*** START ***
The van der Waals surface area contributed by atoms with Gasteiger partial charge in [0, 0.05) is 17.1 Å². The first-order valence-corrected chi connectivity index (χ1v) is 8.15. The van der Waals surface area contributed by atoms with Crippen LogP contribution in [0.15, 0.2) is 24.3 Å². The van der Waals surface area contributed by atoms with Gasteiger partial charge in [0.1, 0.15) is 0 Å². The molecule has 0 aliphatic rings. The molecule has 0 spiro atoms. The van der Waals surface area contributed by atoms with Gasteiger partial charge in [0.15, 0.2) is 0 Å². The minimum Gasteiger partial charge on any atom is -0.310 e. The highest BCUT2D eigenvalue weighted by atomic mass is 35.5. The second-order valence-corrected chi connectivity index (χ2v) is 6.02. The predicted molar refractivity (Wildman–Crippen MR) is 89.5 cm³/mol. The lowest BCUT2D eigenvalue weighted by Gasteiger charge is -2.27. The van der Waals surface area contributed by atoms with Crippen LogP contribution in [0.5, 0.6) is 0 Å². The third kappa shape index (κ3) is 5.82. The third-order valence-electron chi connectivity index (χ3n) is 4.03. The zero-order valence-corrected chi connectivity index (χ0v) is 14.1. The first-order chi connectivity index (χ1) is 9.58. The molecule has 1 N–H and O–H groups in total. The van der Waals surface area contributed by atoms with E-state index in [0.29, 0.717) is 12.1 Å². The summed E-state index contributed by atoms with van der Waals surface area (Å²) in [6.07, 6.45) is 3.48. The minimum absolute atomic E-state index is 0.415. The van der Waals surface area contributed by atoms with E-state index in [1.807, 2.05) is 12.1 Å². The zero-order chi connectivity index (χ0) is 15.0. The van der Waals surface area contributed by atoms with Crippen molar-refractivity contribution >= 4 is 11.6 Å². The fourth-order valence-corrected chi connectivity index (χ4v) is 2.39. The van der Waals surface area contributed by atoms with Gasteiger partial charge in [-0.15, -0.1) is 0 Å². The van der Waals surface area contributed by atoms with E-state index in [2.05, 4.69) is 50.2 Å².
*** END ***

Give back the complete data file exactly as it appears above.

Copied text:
The van der Waals surface area contributed by atoms with Gasteiger partial charge in [0, 0.05) is 17.1 Å². The first-order valence-corrected chi connectivity index (χ1v) is 8.15. The van der Waals surface area contributed by atoms with Crippen LogP contribution in [0.15, 0.2) is 24.3 Å². The van der Waals surface area contributed by atoms with Gasteiger partial charge in [0.1, 0.15) is 0 Å². The molecule has 0 aliphatic rings. The molecule has 0 spiro atoms. The van der Waals surface area contributed by atoms with Gasteiger partial charge in [0.15, 0.2) is 0 Å². The minimum Gasteiger partial charge on any atom is -0.310 e. The highest BCUT2D eigenvalue weighted by atomic mass is 35.5. The second-order valence-corrected chi connectivity index (χ2v) is 6.02. The predicted molar refractivity (Wildman–Crippen MR) is 89.5 cm³/mol. The lowest BCUT2D eigenvalue weighted by Gasteiger charge is -2.27. The van der Waals surface area contributed by atoms with Crippen LogP contribution in [0.5, 0.6) is 0 Å². The third kappa shape index (κ3) is 5.82. The third-order valence-electron chi connectivity index (χ3n) is 4.03. The zero-order valence-corrected chi connectivity index (χ0v) is 14.1. The first-order chi connectivity index (χ1) is 9.58. The molecule has 1 N–H and O–H groups in total. The van der Waals surface area contributed by atoms with E-state index in [0.29, 0.717) is 12.1 Å². The summed E-state index contributed by atoms with van der Waals surface area (Å²) in [6.07, 6.45) is 3.48. The minimum absolute atomic E-state index is 0.415. The van der Waals surface area contributed by atoms with E-state index in [1.807, 2.05) is 12.1 Å². The zero-order chi connectivity index (χ0) is 15.0. The van der Waals surface area contributed by atoms with Crippen molar-refractivity contribution >= 4 is 11.6 Å². The fourth-order valence-corrected chi connectivity index (χ4v) is 2.39. The van der Waals surface area contributed by atoms with Gasteiger partial charge in [-0.15, -0.1) is 0 Å². The van der Waals surface area contributed by atoms with E-state index in [2.05, 4.69) is 50.2 Å².